Wisconsin Gov. Tony Evers signed legislation designating Interstate 90 between La Crosse and Tomah as the Ho-Chunk World War II Code Talkers Memorial Highway.

Wisconsin Gov. Tony Evers signed legislation designating Interstate 90 between La Crosse and Tomah as the Ho-Chunk World War II Code Talkers Memorial Highway. (Wisconsin Department of Veterans Affairs/Facebook)

(Tribune News Service) — A group of Native American soldiers deployed their unique language skills to prevent German and Japanese code breakers from deciphering American military communications during World War II.

They are known as the code talkers, and they have a special place in Sandy Winneshiek’s heart.

“These veterans risked their lives to support the United States, and they weren’t even citizens,” Winneshiek said. “If not for the code talkers, we probably would have lost.”

Winneshiek was instrumental in getting a group of 14 Ho-Chunk code talkers identified and honored, but she had one more task to complete: having a Wisconsin highway named in their honor. Her mission was fulfilled March 25, when Gov. Tony Evers signed legislation designating Interstate 90 between La Crosse and Tomah as the Ho-Chunk World War II Code Talkers Memorial Highway.

“This designation will cement the incredible history of the Ho-Chunk code talkers in our collective narrative and highlight these individuals’ important contributions for folks, families and visitors to learn about,” Evers said.

Code never broken

Native Americans from more than 20 native nations were enlisted to utilize their indigenous languages to communicate sensitive wartime information during world wars I and II. Often working in pairs, code talkers relayed and received messages in dangerous situations, and their messages were never deciphered by Axis forces.

As radiomen, they were targeted by enemy fire. Two Ho-Chunk code talkers died in action.

Code talkers were instructed to keep their work a secret. While the program was declassified in 1968, code talkers did not begin receiving Congressional Gold Medals to recognize their service until 2001. Congress passed the Code Talkers Recognition Act of 2008 to make them eligible for congressional medals.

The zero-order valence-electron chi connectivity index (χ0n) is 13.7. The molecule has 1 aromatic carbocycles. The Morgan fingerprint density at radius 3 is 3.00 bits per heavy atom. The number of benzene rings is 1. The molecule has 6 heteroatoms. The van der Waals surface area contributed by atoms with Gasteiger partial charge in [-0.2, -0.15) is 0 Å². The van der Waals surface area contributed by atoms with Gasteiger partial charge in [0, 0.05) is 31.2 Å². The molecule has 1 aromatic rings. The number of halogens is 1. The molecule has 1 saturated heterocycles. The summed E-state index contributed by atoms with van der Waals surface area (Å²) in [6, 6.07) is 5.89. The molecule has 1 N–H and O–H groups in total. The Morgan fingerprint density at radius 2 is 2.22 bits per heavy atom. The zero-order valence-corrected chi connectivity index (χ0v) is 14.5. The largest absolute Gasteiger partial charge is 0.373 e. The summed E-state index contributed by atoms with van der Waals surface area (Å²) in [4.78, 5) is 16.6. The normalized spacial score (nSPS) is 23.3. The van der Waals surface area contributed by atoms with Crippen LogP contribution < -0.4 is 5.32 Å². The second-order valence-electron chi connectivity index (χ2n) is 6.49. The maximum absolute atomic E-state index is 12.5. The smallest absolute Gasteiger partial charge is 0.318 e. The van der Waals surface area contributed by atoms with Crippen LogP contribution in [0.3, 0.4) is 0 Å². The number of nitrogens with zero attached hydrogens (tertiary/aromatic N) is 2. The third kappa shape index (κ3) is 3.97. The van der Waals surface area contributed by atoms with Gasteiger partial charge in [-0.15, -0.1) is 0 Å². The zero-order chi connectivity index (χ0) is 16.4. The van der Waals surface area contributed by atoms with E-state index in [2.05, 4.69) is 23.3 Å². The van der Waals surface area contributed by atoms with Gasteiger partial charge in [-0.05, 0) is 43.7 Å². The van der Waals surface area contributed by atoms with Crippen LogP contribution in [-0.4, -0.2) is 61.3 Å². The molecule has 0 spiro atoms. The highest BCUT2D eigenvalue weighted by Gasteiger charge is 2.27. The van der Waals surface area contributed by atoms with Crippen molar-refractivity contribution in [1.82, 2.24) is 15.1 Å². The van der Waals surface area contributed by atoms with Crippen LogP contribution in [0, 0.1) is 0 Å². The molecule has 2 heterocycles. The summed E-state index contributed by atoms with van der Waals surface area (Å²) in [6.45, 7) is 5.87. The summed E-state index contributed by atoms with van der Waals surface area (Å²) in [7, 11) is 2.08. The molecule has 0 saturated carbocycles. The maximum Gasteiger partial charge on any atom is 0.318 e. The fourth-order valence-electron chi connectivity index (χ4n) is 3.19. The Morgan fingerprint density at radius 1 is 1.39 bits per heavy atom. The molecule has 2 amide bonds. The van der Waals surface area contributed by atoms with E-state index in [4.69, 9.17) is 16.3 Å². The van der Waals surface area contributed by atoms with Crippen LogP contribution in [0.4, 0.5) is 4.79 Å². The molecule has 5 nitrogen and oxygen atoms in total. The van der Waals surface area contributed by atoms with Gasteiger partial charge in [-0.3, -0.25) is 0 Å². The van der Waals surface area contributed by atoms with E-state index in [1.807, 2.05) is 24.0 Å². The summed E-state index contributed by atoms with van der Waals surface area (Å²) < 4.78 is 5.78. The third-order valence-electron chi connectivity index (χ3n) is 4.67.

Winneshiek, who is related to one of the code talkers, used her experience as an Air Force veteran and federal employee to identify the Ho-Chunk code talkers and have their medals awarded to their descendants, as none of the 14 are still alive. Her quest for a highway in their honor began in 2019. She began with a call to state Sen. Jeff Smith, D-Brunswick, who agreed with the idea and submitted a bill.

“I thought I would like to see a road or highway dedicated to the code talkers,” she said. “Everything was going along smoothly until COVID hit. Everything came to a standstill.”

The bill languished until 2023, when Ho-Chunk leaders began meeting monthly with legislators. Winneshiek gave credit to Smith — along with state Sens. Patrick Testin, R- Stevens Point; Brad Pfaff, D- Onalaska; and state Rep. Nancy VanderMeer, R- Tomah — for returning the bill to the fast track.

“I was very aggressive about this,” Winneshiek said. “Every week I had to know where were at.”

Winneshiek was among the Ho-Chunk leaders who attended the signing ceremony.

“I couldn’t believe it was finally happening,” she said. “It took so long. I’m so happy. It’s a warm and beautiful feeling.”

Growing Hoocak language speakers

Kristin WhiteEagle, a Ho-Chunk Nation legislator, said the recognition has another benefit by keeping the native language alive. The Nation estimates only 40 people still speak Hoocak, but the Nation recently received an $800,000 federal grant to develop a dictionary and computer app.

“The preservation of our Native language is something we are committed to seeing continued, and it is wonderful to celebrate this effort in this way,” WhiteEagle said.

The designation has one more hurdle: signage. Chet Agni, a spokesman for the governor’s office, said the state Department of Transportation is still working with the Federal Highway Administration to meet standards covering the installation of highway signs. He said the process takes about three months.

Ho-Chunk nation president Jon Greendeer said once the signs are erected, they will serve as a perpetual reminder of how the code talkers contributed to the Allied victory.

“This is a significant moment not only for the 14 Ho-Chunk code talkers we are recognizing ... but for future generations to learn more about what these exceptional individuals did to influence the course of history using the language we have worked so hard to preserve,” Greendeer said.

(c)2024 the La Crosse Tribune (La Crosse, Wis.)

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